Don't confuse house style with correct English
References such as the Chicago Manual of Style, or the APA Publication Manual dictate a level of uniformity in usage that is much greater than Standard English actually requires. Thus, for example, APA style insists on that rather than which for integrated relative clauses (e.g., "The problem which confronts us cannot be resolved by good will alone."). To publish in a journal that follows the APA standard will require you to follow that usage, but a cursory glance at scores of canonical authors will show that which is just as standard as that in such cases.
Don't confuse formality with correctness
Standard English is not the same as formal English, and to confuse the two muddles the difference between a grammatical standard and stylistic register. And once we introduce register into the discussion, it's easy to see that the same level of formality is not appropriate for every situation. To insist that one must always say, "It is I" is asinine. Just imagine calling your significant other on the phone and saying, "Hello, honey, it is I." Would anyone really be such a pompous ass? And if no one is actually speaking that way, where do we get off saying that "it's me" is incorrect? See this article by Peter Trudgill for a discussion of what constitutes Standard English from a British perspective.
Take responsibility for your judgments
If you must use your notion of correctness as a club to wield over others, at least have the intellectual honesty to admit that's what you are doing. You often run across people trying to justify the enforcement of prescriptive rules by an appeal to the negative judgment of others: "If you don't do X, you will be judged to be uneducated."
Don't distance yourself from the judgment by taking refuge in the passive voice. You're making the judgment, not some unnamed actor. More often than not, the unstated judges simply won't notice. There are, it is true, some things that will be widely noticed and that serve as legitimate social markers dividing Standard English from other varieties. That set of items is far smaller than you might think, though.
In his classic article, "The Phenomenology of Error," Joseph Williams provides a useful way to think about which rules really count and which rules are fluff.
Don't romanticize the past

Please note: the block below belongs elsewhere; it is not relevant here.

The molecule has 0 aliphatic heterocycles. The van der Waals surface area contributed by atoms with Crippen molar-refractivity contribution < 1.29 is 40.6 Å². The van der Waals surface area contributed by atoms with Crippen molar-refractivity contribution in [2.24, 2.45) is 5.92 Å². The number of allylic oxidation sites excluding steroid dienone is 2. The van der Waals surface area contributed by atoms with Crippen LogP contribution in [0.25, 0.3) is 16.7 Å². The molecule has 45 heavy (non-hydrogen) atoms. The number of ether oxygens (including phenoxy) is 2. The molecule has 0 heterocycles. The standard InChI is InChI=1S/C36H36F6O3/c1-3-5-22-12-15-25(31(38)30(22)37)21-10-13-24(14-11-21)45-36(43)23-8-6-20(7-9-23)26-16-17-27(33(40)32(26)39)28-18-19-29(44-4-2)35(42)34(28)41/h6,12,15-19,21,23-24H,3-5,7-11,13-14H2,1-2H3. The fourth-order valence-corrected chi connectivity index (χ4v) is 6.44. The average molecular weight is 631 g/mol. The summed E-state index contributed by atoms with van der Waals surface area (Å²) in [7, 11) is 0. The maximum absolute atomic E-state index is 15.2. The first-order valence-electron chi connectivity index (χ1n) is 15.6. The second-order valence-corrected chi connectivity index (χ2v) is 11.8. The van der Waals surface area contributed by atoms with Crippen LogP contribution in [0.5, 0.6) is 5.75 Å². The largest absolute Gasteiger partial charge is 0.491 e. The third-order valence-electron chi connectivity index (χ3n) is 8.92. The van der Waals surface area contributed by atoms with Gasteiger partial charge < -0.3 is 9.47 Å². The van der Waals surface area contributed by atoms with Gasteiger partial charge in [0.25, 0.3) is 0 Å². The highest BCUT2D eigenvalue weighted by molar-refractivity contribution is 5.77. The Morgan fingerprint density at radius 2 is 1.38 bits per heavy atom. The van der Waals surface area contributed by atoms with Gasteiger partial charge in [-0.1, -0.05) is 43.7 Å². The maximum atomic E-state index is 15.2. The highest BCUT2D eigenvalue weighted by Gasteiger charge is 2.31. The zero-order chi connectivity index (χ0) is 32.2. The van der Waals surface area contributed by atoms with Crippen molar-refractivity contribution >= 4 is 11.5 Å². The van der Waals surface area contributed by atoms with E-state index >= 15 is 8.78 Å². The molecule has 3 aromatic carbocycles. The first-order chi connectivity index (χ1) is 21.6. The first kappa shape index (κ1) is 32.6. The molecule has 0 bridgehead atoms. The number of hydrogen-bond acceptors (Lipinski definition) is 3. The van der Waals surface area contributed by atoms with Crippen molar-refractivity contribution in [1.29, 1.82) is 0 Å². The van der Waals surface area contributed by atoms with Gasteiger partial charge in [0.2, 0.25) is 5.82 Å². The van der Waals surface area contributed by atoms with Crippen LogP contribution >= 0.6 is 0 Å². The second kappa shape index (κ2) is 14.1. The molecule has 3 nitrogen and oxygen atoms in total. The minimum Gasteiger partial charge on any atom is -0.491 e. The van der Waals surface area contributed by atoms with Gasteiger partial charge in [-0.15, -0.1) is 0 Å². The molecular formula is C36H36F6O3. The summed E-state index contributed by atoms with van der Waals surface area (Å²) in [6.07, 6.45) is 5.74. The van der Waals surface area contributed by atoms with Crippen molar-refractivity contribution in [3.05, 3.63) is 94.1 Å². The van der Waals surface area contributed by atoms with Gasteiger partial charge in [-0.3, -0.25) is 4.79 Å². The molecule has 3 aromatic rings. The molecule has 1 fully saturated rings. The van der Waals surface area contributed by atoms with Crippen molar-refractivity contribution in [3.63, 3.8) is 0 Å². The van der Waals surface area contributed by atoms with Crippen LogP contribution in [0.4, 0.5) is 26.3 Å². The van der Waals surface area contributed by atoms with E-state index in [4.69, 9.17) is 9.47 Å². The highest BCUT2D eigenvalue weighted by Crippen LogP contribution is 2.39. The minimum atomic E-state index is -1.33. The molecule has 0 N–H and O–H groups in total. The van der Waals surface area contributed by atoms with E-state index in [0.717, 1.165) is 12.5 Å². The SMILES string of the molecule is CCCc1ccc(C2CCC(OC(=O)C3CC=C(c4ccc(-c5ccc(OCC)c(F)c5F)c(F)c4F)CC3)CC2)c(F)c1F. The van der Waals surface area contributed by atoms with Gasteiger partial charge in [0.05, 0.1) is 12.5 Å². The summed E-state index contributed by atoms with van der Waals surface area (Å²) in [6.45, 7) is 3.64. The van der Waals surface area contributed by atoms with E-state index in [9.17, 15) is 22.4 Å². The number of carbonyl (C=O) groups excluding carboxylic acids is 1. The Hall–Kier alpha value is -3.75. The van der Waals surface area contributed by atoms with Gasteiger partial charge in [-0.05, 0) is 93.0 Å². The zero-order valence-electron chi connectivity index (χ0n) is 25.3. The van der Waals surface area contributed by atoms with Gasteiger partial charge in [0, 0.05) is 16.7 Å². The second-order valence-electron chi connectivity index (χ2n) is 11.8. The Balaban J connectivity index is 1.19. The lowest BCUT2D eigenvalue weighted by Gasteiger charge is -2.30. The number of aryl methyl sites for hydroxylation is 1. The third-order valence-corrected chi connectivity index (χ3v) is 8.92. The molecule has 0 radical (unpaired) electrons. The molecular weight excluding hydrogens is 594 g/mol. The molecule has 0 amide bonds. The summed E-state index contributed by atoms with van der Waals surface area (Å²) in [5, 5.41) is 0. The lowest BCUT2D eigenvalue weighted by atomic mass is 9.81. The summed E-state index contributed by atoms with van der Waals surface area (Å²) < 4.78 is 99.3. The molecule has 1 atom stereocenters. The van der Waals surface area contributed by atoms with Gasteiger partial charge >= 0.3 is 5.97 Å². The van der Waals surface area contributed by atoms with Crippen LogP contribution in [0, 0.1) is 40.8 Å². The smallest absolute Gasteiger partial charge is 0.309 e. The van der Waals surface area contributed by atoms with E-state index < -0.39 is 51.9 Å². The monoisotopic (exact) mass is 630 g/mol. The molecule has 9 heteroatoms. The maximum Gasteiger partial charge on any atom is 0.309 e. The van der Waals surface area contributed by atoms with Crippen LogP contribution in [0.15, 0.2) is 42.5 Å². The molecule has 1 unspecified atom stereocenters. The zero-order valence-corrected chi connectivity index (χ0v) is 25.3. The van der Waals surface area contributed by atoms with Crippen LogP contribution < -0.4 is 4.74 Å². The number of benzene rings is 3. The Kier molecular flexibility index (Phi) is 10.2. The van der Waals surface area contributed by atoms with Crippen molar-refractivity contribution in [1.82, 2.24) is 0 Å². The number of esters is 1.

There never was a golden age when every school child learned and followed all the schoolbook rules that passed for grammar. There is no evidence that those who did follow the rules were better writers because of it. If you say to me that it's a shame few children today learn formal grammar, I will agree with you, but returning to those old schoolbooks, with their muddled, misleading, and in some cases outright incorrect statements about the English language does no one any good. We need grammar books that make defensible, factually supported assertions about English, not reprints of old warhorses like Warriner's.
You know much less about language than you think you do. (I don't exempt myself from this dictum, by the way, as paradoxical as that seems. I'm constantly discovering that something about which I was sure wasn't so.) If, for example, you think that some odd feature of language is an innovation, it's probably been around a lot longer than you thought. The more dogmatic you are, the more likely you are to be struck by The Law of Prescriptive Retaliation.
If you must go prescriptive, don't go postal. Some people start to froth at the mouth whenever they start to think of the errors that really bother them. At best, it's unseemly. Departures from Standard English are not departures from morality. You are not a more virtuous person because you have mastered a set of arbitrary conventions. Branding someone as ignorant or slothful because they don't use English the way you want them to is an ad hominem attack. And ask yourself what you are hoping to achieve from your rant anyway? Do you really think that the offending person will be more likely to change their behavior if you shout louder or become more insulting? That hardly seems plausible. Are you trying to establish your own superiority? Perhaps, although I'll do you the courtesy of assuming that's not a conscious motive. Maybe you're actually ranting for the benefit of others, trying to persuade them to adopt your usage in order to avoid suffering the same abusive fate as your victim. If so, that's an ugly rhetorical trick, one which, if your basic argument is sound, you shouldn't need.